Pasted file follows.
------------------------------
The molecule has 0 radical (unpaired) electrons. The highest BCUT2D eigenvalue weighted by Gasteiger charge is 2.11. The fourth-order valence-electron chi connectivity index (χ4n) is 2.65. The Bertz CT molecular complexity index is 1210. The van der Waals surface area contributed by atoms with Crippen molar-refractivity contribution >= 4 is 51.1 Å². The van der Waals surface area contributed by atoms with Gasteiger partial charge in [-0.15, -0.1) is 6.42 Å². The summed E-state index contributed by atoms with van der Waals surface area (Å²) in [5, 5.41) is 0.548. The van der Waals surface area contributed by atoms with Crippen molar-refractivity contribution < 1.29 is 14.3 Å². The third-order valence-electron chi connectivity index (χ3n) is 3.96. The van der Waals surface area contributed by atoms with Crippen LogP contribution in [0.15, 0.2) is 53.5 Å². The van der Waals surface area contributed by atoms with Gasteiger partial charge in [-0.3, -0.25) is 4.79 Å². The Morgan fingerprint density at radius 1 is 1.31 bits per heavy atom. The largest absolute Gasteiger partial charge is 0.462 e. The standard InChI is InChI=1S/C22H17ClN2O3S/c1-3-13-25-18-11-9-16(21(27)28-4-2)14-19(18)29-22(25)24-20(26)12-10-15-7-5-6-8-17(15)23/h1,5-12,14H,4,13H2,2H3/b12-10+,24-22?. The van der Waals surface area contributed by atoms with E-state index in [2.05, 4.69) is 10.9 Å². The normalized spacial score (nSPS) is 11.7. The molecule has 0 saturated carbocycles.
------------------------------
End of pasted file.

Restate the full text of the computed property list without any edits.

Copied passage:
The molecule has 0 radical (unpaired) electrons. The highest BCUT2D eigenvalue weighted by Gasteiger charge is 2.11. The fourth-order valence-electron chi connectivity index (χ4n) is 2.65. The Bertz CT molecular complexity index is 1210. The van der Waals surface area contributed by atoms with Crippen molar-refractivity contribution >= 4 is 51.1 Å². The van der Waals surface area contributed by atoms with Gasteiger partial charge in [-0.15, -0.1) is 6.42 Å². The summed E-state index contributed by atoms with van der Waals surface area (Å²) in [5, 5.41) is 0.548. The van der Waals surface area contributed by atoms with Crippen molar-refractivity contribution < 1.29 is 14.3 Å². The third-order valence-electron chi connectivity index (χ3n) is 3.96. The van der Waals surface area contributed by atoms with Crippen LogP contribution in [0.15, 0.2) is 53.5 Å². The van der Waals surface area contributed by atoms with Gasteiger partial charge in [-0.3, -0.25) is 4.79 Å². The Morgan fingerprint density at radius 1 is 1.31 bits per heavy atom. The largest absolute Gasteiger partial charge is 0.462 e. The standard InChI is InChI=1S/C22H17ClN2O3S/c1-3-13-25-18-11-9-16(21(27)28-4-2)14-19(18)29-22(25)24-20(26)12-10-15-7-5-6-8-17(15)23/h1,5-12,14H,4,13H2,2H3/b12-10+,24-22?. The van der Waals surface area contributed by atoms with E-state index in [2.05, 4.69) is 10.9 Å². The normalized spacial score (nSPS) is 11.7. The molecule has 0 saturated carbocycles.